Pulmonary embolism (PE) is a potentially fatal disorder with highly varying mortality rates. To offer info that is more accurate for prospective intervention research studies, we evaluated the data of our patients with PE, specifying scientifically appropriate subgroups with regard to their specific death rates.
How Is Survival Rate Checked
We studied 283 consecutive patients with confirmed blood clots in lung diagnosis, with respect to demographic data, risk factors for thromboembolic disease and medical signs. In addition, diagnostic and restorative interventions such as blood gas analysis (BGA), lactate and D-dimer determination, electrocardiography (ECG), echocardiography, spiral computer tomography (Spiral CT), ventilation/perfusion lung scintigraphy (V/Q-Scan), thrombolytic therapy, mechanical ventilation, and cardiopulmonary resuscitation (CPR), were represented. Study endpoint was death rates on day three.
What Is a Blood Clot in Lungs Survival Rate?
The research for survival rate for blood clots in lungs has following statistical data: in general, mortality rate was 15% (42 of 283). Death rates differed substantially; 95% of patients with cardiac arrest on arrival (21 of 22), 85% of patients with cardiac arrest — not in healthcare facility (28 of 33), 80% of patients getting mechanical ventilation (40 of 50), 77% of patients requiring cardiopulmonary resuscitation within the first 24 hours (37 of 48), 37% of patients with syncope (18 of 49), 30% of patients receiving thrombolytic treatment (25 of 87), 26% of patients on whom lactate measurement was performed (36 of 139), 18% of patients on whom blood gas analysis was done (35 of 197), 17% of patients on whom echocardiography was carried out (34 of 195), 8% of patients with twelve complete lead ECG recordings (21 of 262) and D-Dimer decision (12 of 148), 2% of patients checked on Spiral CT (5 of 226) and 1% where a V/Q-Scan was carried out (1 of 74).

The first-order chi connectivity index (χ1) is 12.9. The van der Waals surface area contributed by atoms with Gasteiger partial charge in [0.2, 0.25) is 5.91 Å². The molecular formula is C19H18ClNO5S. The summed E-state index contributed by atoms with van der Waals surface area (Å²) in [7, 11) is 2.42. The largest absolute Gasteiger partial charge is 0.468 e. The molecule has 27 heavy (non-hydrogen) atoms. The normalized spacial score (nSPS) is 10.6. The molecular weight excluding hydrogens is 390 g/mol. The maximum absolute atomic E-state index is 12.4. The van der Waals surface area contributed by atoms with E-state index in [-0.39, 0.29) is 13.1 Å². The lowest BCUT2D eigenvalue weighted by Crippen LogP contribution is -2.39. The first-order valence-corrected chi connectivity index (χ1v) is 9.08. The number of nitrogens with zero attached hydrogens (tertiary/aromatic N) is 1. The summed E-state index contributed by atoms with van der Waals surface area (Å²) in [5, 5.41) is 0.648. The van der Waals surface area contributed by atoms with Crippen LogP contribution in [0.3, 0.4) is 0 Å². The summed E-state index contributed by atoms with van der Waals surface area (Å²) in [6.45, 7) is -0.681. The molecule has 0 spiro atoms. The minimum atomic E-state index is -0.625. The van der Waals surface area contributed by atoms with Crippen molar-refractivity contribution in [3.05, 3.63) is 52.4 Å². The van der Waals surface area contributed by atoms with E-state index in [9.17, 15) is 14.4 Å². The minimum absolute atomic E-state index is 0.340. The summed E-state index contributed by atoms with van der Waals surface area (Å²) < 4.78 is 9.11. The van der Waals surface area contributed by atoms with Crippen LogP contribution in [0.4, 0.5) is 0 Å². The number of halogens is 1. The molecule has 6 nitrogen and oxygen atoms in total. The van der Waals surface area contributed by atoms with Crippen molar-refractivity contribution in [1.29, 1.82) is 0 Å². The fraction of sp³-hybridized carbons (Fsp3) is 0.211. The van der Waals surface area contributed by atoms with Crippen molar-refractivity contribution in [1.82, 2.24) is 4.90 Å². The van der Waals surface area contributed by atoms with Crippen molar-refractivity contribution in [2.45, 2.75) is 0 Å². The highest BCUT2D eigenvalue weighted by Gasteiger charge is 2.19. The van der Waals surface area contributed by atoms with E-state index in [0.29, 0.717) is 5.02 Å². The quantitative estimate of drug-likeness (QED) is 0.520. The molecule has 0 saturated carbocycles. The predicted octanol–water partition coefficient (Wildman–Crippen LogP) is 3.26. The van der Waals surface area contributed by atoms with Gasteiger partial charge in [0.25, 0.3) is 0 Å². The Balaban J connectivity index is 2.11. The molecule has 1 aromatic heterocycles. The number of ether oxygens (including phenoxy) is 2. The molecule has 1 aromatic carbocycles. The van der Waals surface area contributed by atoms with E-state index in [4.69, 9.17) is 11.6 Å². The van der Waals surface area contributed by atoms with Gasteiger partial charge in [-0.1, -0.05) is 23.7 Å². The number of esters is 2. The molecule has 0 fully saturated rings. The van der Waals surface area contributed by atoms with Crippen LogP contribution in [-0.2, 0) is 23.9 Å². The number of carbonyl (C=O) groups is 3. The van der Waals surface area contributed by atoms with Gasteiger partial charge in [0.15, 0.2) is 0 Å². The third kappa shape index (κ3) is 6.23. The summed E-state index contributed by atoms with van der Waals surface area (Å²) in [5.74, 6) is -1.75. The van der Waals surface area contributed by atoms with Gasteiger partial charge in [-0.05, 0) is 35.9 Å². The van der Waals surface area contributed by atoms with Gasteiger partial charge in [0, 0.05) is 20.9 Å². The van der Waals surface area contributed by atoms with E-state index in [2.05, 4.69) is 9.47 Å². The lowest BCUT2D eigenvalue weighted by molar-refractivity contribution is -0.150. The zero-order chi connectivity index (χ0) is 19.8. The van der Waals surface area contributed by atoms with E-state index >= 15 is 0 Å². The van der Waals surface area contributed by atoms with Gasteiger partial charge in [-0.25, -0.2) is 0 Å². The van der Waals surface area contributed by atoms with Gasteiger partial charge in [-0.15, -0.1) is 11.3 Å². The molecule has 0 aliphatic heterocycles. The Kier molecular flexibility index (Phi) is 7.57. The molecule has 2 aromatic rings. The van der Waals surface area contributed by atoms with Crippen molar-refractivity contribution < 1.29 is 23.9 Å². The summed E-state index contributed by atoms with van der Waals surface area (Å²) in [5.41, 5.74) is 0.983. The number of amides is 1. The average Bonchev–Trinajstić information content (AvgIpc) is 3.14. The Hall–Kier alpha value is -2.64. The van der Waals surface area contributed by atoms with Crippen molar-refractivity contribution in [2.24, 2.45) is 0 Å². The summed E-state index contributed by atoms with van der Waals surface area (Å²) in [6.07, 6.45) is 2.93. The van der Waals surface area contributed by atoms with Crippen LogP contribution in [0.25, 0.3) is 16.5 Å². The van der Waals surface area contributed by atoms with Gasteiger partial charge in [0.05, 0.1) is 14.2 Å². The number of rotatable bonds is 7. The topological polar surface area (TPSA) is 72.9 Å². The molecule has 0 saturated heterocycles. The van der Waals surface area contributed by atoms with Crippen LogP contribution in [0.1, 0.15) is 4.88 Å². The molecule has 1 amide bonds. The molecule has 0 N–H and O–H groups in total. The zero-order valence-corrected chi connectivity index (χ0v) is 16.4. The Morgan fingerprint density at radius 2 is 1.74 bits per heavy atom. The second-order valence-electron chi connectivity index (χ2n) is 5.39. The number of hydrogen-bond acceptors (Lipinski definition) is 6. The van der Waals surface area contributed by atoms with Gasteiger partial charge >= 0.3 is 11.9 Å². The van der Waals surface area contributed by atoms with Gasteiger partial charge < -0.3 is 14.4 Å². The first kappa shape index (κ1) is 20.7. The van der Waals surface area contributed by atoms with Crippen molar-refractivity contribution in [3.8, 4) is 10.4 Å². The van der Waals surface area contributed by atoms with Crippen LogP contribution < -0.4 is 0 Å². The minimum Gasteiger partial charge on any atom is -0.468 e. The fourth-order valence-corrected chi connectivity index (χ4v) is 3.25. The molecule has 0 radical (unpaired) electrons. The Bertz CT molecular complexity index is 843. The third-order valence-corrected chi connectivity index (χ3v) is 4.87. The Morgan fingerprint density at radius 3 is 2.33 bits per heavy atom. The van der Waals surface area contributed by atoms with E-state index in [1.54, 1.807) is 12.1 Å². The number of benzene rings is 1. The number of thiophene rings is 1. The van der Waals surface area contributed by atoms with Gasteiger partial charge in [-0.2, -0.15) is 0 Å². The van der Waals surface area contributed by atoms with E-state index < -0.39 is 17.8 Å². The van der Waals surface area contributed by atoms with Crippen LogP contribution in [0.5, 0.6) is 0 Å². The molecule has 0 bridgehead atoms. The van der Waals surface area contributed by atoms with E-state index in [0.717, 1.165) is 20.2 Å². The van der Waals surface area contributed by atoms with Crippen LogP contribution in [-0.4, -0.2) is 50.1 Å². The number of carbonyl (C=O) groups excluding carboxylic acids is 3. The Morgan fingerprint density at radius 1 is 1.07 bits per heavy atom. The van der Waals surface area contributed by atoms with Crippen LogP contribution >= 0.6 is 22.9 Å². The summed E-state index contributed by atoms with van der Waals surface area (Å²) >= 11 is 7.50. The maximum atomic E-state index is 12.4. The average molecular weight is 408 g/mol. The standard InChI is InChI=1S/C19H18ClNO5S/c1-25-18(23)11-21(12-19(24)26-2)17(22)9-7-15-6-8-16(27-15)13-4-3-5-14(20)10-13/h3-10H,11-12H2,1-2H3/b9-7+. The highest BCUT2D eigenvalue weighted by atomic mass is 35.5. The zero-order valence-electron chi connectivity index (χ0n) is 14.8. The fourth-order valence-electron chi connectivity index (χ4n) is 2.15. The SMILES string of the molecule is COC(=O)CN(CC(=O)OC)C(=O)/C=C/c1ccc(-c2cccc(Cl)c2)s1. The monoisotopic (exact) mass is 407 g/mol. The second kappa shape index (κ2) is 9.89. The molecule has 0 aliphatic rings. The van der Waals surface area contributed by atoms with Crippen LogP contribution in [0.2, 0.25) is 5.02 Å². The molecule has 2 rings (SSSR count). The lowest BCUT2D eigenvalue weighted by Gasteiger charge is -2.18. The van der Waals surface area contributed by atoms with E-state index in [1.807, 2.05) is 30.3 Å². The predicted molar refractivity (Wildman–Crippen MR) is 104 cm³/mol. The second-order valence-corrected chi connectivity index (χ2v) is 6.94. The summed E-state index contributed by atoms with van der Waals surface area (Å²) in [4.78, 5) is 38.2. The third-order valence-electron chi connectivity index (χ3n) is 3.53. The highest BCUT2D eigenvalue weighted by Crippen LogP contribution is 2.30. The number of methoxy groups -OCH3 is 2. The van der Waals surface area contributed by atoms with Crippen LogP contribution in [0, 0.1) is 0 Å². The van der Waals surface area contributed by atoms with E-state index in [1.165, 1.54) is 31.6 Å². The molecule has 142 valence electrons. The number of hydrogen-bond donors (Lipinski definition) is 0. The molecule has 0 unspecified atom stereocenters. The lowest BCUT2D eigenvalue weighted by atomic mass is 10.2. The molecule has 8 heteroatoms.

Patients with PE who received mechanical ventilation, cardiopulmonary resuscitation, and thrombolytic treatment had really high death rates of 80, 77 and 30% respectively. Nevertheless, patients stable enough for diagnostic procedures as Spiral CTs and V/Q-Scans had mortality rates of 1 to 2%. These facts are to be thought about when planning pulmonary embolism intervention trials in which reduction of mortality is a specified endpoint.